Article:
10,000 Clichés

by Ian T. McFarland on March 7, 2008

in Movie Reviews 

  • Title: 10,000 B.C.
  • IMDB: link


I’ve given all-around awesome German Roland Emmerich credit before for making kick ass blockbusters like, as the zillions of ads this weekend say, Independence Day and The Day After Tomorrow; but his newest mega-budget effort 10,000 B.C. is proof that the guy isn’t infallible.  His scripts have left something (a lot of something) to be desire; but he can usually make up for it with some expert action directing.  So what happens when the he’s off his game?

You know how it goes.  Your father ditches your pre-historic village one night, and the rest of the tribe treats you like shit for it.  Sucks, right?  Well, so it goes for our hero, the eloquently named D’Leh (Steven Strait).  He does finally catch a break when he wins the woman of his dreams (Camilla Belle) by killing an animal, but then these asshole Mongol-Viking hybrids come along and all like kidnap her and most of the village.

So D’Leh, the courageous ripped caveman he is, embarks on a journey with his replacement father figure Tic’Tic (Cliff Curtis) and the hilarious youngster comic relief character Ka’Ren (Mo Zinal), who isn’t so much hilariously comical as much as he is token.  On the way, they traverse mountains, jungles, deserts and a second act completely devoid of any character development.  But as this ragged group of good guys meet new tribes of primitive humans, they take in the armies of other tribes, forming a small militia out to get those kidnapping sonsabitches.

That might sound like an over-used story, but the movie is set apart by it’s . . . uh . . . crap.  Okay, it’s not to say that this movie is absolutely devoid of anything interesting, but there isn’t a lot to this forgettable entry into the action/adventure genre.  But here are some things that are cool:

– Sabertooth Tigers

– Wooly Mammoths

– Dreadlocks

But that’s not that long of a list, and you can find all of that (plus giant robots) in Mighty Morphin’ Power Rangers.  Okay, maybe it’s unfair to seriously compare a period adventure film budgeted at three quarters of $100 million to an afternoon Fox Kids show from the 90s, but there seriously is not a lot to 10,000 B.C.  The CG is pretty decent and there are a few action scenes that make for a good time, but there’s little drama in the conflict, and it’s thusly not all that compelling of a film.  Emmerich is a good enough action filmmaker to keep the flick entertaining enough to keep you from leaving your seat – but he doesn’t keep you glued to it.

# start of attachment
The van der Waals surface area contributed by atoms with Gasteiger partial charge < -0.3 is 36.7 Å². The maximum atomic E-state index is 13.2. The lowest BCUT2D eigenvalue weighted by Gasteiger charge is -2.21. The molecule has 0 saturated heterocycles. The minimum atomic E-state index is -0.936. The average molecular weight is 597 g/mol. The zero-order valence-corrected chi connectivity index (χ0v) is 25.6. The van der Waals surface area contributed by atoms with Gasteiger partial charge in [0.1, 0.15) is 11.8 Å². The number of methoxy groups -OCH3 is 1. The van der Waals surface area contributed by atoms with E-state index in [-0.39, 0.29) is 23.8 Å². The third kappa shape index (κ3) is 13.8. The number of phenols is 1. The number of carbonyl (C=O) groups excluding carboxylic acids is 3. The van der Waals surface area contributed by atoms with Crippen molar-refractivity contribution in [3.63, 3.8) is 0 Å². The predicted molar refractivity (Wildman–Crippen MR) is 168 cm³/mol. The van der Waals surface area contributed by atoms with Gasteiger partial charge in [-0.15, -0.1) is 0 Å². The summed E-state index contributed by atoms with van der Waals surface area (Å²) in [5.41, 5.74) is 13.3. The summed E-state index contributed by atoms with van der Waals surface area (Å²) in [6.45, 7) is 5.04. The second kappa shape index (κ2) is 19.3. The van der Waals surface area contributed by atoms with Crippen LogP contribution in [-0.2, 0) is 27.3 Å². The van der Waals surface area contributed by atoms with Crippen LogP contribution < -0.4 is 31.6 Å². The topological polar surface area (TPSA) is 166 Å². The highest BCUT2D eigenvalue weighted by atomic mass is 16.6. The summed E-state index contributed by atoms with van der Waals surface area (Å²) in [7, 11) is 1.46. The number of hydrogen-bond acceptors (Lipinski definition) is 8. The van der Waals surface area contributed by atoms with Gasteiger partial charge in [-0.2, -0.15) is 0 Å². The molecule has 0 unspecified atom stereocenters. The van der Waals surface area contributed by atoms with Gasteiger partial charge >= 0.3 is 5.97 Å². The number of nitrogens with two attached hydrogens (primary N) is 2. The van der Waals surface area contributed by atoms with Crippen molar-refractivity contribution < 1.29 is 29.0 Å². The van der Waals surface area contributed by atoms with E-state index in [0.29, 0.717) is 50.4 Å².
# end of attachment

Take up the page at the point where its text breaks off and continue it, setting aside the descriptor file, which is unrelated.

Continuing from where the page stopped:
By the end,  it’s reminiscent of a half-assed action movie from the 80s.  Very much in the same vein as the Conan movies, it’s little more than a celebration of the wise-beyond-his-years warrior, along with his muscles and his woman’s body.  And even though it can be fun today, there’s not a lot of shelf life for this one – without any moments that are sure to stick to your long-term memory, this one is destined for Wal-Mart’s $5.50 bins.

It’s a fun movie that’s never hard to sit through, it just never gives you much of a reason to sit through it.  It’s not a movie that I would try to dissuade someone from seeing; but I’m not going to try to persuade anyone to buy a ticket either.  If you’re a big action fan, there should be enough here to tide you over until May comes along; but if your apathetic towards the genre, there’s no reason you need to see this one.

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